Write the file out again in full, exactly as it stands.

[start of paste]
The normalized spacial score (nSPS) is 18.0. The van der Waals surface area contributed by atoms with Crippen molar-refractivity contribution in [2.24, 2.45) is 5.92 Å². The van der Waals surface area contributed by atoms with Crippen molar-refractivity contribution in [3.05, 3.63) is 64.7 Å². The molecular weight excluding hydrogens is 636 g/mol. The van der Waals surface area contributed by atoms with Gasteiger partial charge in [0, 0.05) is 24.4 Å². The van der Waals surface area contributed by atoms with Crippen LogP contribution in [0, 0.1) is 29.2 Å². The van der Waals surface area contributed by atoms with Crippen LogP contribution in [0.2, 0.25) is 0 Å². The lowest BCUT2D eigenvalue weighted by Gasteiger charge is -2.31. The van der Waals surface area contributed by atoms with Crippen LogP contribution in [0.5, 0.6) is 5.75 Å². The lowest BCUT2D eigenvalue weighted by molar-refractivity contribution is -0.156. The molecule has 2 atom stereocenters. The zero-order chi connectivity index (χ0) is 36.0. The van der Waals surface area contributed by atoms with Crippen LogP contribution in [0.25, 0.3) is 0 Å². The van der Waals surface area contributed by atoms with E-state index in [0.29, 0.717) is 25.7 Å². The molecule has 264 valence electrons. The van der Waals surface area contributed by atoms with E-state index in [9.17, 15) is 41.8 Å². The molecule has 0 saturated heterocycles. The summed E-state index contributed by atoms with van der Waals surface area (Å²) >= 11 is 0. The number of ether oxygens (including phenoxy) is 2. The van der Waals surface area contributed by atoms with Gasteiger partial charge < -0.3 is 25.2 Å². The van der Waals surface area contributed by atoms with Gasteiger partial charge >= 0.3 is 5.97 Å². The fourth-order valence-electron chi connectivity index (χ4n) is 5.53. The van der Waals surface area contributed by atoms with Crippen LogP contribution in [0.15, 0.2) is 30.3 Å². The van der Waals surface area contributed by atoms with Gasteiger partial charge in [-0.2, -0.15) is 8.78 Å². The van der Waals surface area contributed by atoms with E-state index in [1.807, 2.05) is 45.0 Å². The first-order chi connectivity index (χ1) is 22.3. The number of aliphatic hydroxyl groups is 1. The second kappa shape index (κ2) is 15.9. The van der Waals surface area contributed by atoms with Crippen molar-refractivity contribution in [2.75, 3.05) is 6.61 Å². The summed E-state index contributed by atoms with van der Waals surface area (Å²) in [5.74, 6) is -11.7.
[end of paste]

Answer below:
The normalized spacial score (nSPS) is 18.0. The van der Waals surface area contributed by atoms with Crippen molar-refractivity contribution in [2.24, 2.45) is 5.92 Å². The van der Waals surface area contributed by atoms with Crippen molar-refractivity contribution in [3.05, 3.63) is 64.7 Å². The molecular weight excluding hydrogens is 636 g/mol. The van der Waals surface area contributed by atoms with Gasteiger partial charge in [0, 0.05) is 24.4 Å². The van der Waals surface area contributed by atoms with Crippen LogP contribution in [0, 0.1) is 29.2 Å². The van der Waals surface area contributed by atoms with Crippen LogP contribution in [0.2, 0.25) is 0 Å². The lowest BCUT2D eigenvalue weighted by Gasteiger charge is -2.31. The van der Waals surface area contributed by atoms with Crippen LogP contribution in [0.5, 0.6) is 5.75 Å². The lowest BCUT2D eigenvalue weighted by molar-refractivity contribution is -0.156. The molecule has 2 atom stereocenters. The zero-order chi connectivity index (χ0) is 36.0. The van der Waals surface area contributed by atoms with Crippen LogP contribution in [0.25, 0.3) is 0 Å². The van der Waals surface area contributed by atoms with E-state index in [0.29, 0.717) is 25.7 Å². The molecule has 264 valence electrons. The van der Waals surface area contributed by atoms with E-state index in [9.17, 15) is 41.8 Å². The molecule has 0 saturated heterocycles. The summed E-state index contributed by atoms with van der Waals surface area (Å²) >= 11 is 0. The number of ether oxygens (including phenoxy) is 2. The van der Waals surface area contributed by atoms with Gasteiger partial charge < -0.3 is 25.2 Å². The van der Waals surface area contributed by atoms with Gasteiger partial charge >= 0.3 is 5.97 Å². The fourth-order valence-electron chi connectivity index (χ4n) is 5.53. The van der Waals surface area contributed by atoms with Crippen LogP contribution in [0.15, 0.2) is 30.3 Å². The van der Waals surface area contributed by atoms with Gasteiger partial charge in [-0.2, -0.15) is 8.78 Å². The van der Waals surface area contributed by atoms with E-state index in [1.807, 2.05) is 45.0 Å². The first-order chi connectivity index (χ1) is 22.3. The number of aliphatic hydroxyl groups is 1. The second kappa shape index (κ2) is 15.9. The van der Waals surface area contributed by atoms with Crippen molar-refractivity contribution in [2.75, 3.05) is 6.61 Å². The summed E-state index contributed by atoms with van der Waals surface area (Å²) in [5.74, 6) is -11.7.